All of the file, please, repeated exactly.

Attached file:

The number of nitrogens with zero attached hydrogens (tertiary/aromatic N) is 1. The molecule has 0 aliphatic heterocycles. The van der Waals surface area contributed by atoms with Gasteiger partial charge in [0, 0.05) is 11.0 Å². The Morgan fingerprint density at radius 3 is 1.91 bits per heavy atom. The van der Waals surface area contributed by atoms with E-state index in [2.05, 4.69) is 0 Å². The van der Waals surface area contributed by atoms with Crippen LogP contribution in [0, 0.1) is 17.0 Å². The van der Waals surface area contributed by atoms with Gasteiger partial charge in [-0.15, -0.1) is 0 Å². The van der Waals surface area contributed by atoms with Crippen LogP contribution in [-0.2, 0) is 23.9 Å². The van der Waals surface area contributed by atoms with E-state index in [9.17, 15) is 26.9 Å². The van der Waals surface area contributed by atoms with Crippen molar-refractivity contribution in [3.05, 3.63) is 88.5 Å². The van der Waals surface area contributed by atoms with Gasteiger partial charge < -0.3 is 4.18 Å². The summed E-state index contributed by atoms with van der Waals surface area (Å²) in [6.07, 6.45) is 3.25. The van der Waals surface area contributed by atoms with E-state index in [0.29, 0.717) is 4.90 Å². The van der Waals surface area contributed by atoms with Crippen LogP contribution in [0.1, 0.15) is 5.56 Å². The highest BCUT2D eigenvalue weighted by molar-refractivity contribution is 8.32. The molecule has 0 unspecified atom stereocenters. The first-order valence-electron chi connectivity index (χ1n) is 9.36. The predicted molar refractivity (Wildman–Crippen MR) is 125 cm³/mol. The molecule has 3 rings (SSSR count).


The number of nitrogens with zero attached hydrogens (tertiary/aromatic N) is 1. The molecule has 0 aliphatic heterocycles. The van der Waals surface area contributed by atoms with Gasteiger partial charge in [0, 0.05) is 11.0 Å². The Morgan fingerprint density at radius 3 is 1.91 bits per heavy atom. The van der Waals surface area contributed by atoms with E-state index in [2.05, 4.69) is 0 Å². The van der Waals surface area contributed by atoms with Crippen LogP contribution in [0, 0.1) is 17.0 Å². The van der Waals surface area contributed by atoms with Gasteiger partial charge in [-0.15, -0.1) is 0 Å². The van der Waals surface area contributed by atoms with Crippen LogP contribution in [-0.2, 0) is 23.9 Å². The van der Waals surface area contributed by atoms with E-state index in [9.17, 15) is 26.9 Å². The van der Waals surface area contributed by atoms with Crippen molar-refractivity contribution in [3.05, 3.63) is 88.5 Å². The van der Waals surface area contributed by atoms with Gasteiger partial charge < -0.3 is 4.18 Å². The summed E-state index contributed by atoms with van der Waals surface area (Å²) in [6.07, 6.45) is 3.25. The van der Waals surface area contributed by atoms with E-state index in [0.29, 0.717) is 4.90 Å². The van der Waals surface area contributed by atoms with Crippen LogP contribution in [0.1, 0.15) is 5.56 Å². The highest BCUT2D eigenvalue weighted by molar-refractivity contribution is 8.32. The molecule has 0 unspecified atom stereocenters. The first-order valence-electron chi connectivity index (χ1n) is 9.36. The predicted molar refractivity (Wildman–Crippen MR) is 125 cm³/mol. The molecule has 3 rings (SSSR count).